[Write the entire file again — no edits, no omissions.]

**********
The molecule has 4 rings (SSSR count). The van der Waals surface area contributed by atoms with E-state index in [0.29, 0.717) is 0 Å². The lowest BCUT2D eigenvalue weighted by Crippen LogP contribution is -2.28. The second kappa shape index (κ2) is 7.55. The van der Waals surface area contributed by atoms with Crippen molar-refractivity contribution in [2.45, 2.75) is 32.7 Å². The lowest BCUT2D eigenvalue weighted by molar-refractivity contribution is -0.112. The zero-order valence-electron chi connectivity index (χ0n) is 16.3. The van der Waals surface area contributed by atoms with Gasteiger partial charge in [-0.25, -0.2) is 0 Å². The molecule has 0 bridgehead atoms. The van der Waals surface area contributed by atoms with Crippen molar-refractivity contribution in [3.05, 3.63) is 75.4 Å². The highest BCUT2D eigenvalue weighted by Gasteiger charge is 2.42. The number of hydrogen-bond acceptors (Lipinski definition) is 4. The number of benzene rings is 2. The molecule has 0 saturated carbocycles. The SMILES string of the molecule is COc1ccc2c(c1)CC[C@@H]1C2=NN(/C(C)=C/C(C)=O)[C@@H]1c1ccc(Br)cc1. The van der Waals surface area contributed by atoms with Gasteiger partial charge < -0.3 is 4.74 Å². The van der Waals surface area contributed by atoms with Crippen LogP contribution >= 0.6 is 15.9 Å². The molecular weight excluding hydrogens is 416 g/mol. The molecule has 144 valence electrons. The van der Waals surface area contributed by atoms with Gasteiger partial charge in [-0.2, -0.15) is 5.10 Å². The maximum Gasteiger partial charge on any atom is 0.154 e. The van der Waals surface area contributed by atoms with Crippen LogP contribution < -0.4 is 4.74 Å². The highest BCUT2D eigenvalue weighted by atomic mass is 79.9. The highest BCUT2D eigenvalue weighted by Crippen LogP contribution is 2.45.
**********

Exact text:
The molecule has 4 rings (SSSR count). The van der Waals surface area contributed by atoms with E-state index in [0.29, 0.717) is 0 Å². The lowest BCUT2D eigenvalue weighted by Crippen LogP contribution is -2.28. The second kappa shape index (κ2) is 7.55. The van der Waals surface area contributed by atoms with Crippen molar-refractivity contribution in [2.45, 2.75) is 32.7 Å². The lowest BCUT2D eigenvalue weighted by molar-refractivity contribution is -0.112. The zero-order valence-electron chi connectivity index (χ0n) is 16.3. The van der Waals surface area contributed by atoms with Gasteiger partial charge in [-0.25, -0.2) is 0 Å². The molecule has 0 bridgehead atoms. The van der Waals surface area contributed by atoms with Crippen molar-refractivity contribution in [3.05, 3.63) is 75.4 Å². The highest BCUT2D eigenvalue weighted by Gasteiger charge is 2.42. The number of hydrogen-bond acceptors (Lipinski definition) is 4. The number of benzene rings is 2. The molecule has 0 saturated carbocycles. The SMILES string of the molecule is COc1ccc2c(c1)CC[C@@H]1C2=NN(/C(C)=C/C(C)=O)[C@@H]1c1ccc(Br)cc1. The van der Waals surface area contributed by atoms with Gasteiger partial charge < -0.3 is 4.74 Å². The van der Waals surface area contributed by atoms with Crippen LogP contribution >= 0.6 is 15.9 Å². The molecular weight excluding hydrogens is 416 g/mol. The molecule has 144 valence electrons. The van der Waals surface area contributed by atoms with Gasteiger partial charge in [-0.2, -0.15) is 5.10 Å². The maximum Gasteiger partial charge on any atom is 0.154 e. The van der Waals surface area contributed by atoms with Crippen LogP contribution < -0.4 is 4.74 Å². The highest BCUT2D eigenvalue weighted by atomic mass is 79.9. The highest BCUT2D eigenvalue weighted by Crippen LogP contribution is 2.45.